Copyright: Vatican Media

Pope Francis Receives US Vice President Mike Pence

After Visits to Vatican of Trump & Pompeo, Pence Makes Stop in Rome Returning From Jerusalem

Print Friendly, PDF & Email
Share this Entry

Vice President of the United States of America, Michael Richard Pence, visited Pope Francis today, Jan. 24, 2020, in the Vatican’s Apostolic Palace at noon.

Their meeting lasted an hour. The Vice President was accompanied by his wife, Karen, and his daughter in law, Sarah.

The last time a US Vice President had a private audience with the Pope in the Vatican was when Pope Benedict XVI received Joe Biden in 2011.

The Vatican is not expected to release a statement.

According to press pool reports, the VP was smiling ecstatically and Pope was in good spirits and cordial and warm.

When Pence first sat down in the papal library, he said: I wanted to extend the warmest greeting on behalf of President Donald Trump who so enjoyed his visit here.”

There was an exchange of gifts. The Pope gave Pence his five papal documents, and his Message for Peace, as well as a medallion.

Pence, on the other hand, gave Francis a cross made of wood from a tree in the residence of the vice president.

Ambassador Callista Gingrich and former House Speaker, Newt Gingrich, were present.

Before leaving, Vice-President Pence told the Pope: “You made me a hero.”

According to Vatican pool reporters, Pence was alluding to the fact that his mother is very Catholic.

Pence also told Pope Francis: “God bless you.”

Recently, Pope Francis met with US Secretary of State, Mike Pompeo, on Oct. 3, 2019.

“They reaffirmed the United States’ and Holy See’s commitment,” said State Department spokesperson, Morgan Ortagus, “to advancing religious freedom around the world, and in particular, protecting Christian communities in the Middle East.”

The Vatican also did not release a statement after that occasion since it only does so, for Heads of State.

On May 24, 2017, President Donald Trump of the United States of America, met with Pope Francis at about 8:30 a.m. in the Apostolic Palace, before Francis’ weekly General Audience in St. Peter’s Square. The meeting was broadcast by Vatican Television and could be watched via this link:

According to a statement released by the Holy See Press Office, the discussions, which lasted about 30 minutes, were cordial. “Satisfaction was expressed, for the good existing bilateral relations between the Holy See and the United States of America as well as for their joint commitment in favor of life, and freedom of worship and conscience.”

“It is hoped,” it added, “that there may be serene collaboration between the State and the Catholic Church in the United States, engaged in service to the people in the fields of healthcare, education and assistance to immigrants.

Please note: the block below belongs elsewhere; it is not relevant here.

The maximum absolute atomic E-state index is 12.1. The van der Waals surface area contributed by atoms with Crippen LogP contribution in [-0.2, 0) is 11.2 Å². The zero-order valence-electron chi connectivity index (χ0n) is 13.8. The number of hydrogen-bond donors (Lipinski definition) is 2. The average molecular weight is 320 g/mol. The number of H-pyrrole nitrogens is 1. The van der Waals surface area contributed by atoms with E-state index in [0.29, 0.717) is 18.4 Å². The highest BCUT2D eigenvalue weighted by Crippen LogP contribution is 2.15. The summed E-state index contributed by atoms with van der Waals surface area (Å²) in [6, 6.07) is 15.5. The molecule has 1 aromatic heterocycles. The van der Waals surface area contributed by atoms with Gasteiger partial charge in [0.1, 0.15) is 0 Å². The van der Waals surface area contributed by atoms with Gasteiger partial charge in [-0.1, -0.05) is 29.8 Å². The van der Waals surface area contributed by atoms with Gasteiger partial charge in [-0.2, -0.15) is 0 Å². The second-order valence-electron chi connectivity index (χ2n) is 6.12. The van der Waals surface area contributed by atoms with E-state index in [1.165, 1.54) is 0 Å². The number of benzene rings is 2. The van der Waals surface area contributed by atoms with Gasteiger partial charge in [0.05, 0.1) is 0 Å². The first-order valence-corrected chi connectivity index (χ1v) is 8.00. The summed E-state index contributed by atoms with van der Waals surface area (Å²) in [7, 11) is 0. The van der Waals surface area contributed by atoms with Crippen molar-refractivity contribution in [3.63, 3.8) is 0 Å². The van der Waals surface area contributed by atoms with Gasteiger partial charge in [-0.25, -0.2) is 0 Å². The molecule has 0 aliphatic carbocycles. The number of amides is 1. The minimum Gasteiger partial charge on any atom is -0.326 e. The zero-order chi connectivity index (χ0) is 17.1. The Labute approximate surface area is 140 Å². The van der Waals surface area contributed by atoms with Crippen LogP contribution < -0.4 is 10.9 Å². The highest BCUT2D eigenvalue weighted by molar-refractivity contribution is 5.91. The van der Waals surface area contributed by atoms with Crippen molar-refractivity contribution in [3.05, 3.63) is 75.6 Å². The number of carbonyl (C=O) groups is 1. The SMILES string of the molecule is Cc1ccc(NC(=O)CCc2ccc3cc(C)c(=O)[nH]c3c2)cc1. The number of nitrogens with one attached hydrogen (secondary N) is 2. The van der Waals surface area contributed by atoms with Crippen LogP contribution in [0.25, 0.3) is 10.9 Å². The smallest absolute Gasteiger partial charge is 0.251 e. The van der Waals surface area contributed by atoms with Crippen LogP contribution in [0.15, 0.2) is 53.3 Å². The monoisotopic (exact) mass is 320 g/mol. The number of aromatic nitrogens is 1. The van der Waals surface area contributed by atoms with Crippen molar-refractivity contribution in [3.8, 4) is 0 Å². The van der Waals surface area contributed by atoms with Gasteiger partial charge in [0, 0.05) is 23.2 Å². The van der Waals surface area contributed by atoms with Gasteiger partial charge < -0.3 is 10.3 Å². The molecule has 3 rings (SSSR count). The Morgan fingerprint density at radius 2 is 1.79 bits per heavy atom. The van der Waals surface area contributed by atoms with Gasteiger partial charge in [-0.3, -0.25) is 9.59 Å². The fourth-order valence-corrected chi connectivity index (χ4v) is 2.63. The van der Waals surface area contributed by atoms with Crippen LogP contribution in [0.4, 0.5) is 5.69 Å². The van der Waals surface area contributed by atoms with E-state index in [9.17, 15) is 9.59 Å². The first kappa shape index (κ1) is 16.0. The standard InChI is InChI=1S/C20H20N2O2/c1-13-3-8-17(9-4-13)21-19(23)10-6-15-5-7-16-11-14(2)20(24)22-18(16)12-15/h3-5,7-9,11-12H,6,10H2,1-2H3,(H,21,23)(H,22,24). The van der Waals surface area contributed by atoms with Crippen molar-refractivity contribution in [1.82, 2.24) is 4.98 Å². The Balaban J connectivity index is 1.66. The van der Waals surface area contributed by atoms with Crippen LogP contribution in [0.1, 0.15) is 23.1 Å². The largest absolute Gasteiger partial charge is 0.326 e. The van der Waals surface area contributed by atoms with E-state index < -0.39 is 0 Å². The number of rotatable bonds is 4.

The discussions, it also noted, “enabled an exchange of views on various themes relating to international affairs and the promotion of peace in the world through political negotiation and inter-religious dialogue, with particular reference to the situation in the Middle East and the protection of Christian communities.”

After the audience, President Trump’s wife, Melania, went to the Vatican’s children’s hospital Bambino Gesu, and his daughter, Ivanka, went to the Rome-based charitable community, Sant’Egidio.

The Vice President is visiting Rome as he returns from Jerusalem for Holocaust Remembrance events.

In the past, Pence has spoken to the Vatican on issues of common interest.

On Aug. 10, 2018, according to the White House, Pence spoke with Cardinal Pietro Parolin, Secretary of State of the Holy See, to discuss their mutual concern about the on-going political crisis in Nicaragua.

“Vice President Pence,” it said, “recognized the Catholic Church’s leadership and the Pope’s calls for mediation and the process of national dialogue made earlier this year. Particularly, the Vice President recognized the personal sacrifice of the church’s clergy in Nicaragua, for striving to protect human rights, defend religious freedom, and promote good-faith negotiations.”

“The two leaders,” it continued, “condemned the violence which has claimed hundreds of lives and increasingly targeted the Church, and reaffirmed their support for the Nicaraguan Episcopal Conference and the entire faith community who has stood firm in support of human rights, democracy, and freedom.”


EDITOR’S NOTE: This story is being updated continuously today 


Copyright: Vatican Media Photo

Print Friendly, PDF & Email
Share this Entry

Deborah Castellano Lubov

Deborah Castellano Lubov is Senior Vatican & Rome Correspondent for ZENIT; author of 'The Other Francis' ('L'Altro Francesco') featuring interviews with those closest to the Pope and preface by Vatican Secretary of State Cardinal Parolin (currently published in 5 languages); Deborah is also NBC & MSNBC Vatican Analyst. She often covers the Pope's travels abroad, often from the Papal Flight (including for historic trips such as to Abu Dhabi and Japan & Thailand), and has also asked him questions on the return-flight press conference on behalf of the English-speaking press present. Lubov has done much TV & radio commentary, including for NBC, Sky, EWTN, BBC, Vatican Radio, AP, Reuters and more. She also has contributed to various books on the Pope and has written for various Catholic publications. For 'The Other Francis': or

Support ZENIT

If you liked this article, support ZENIT now with a donation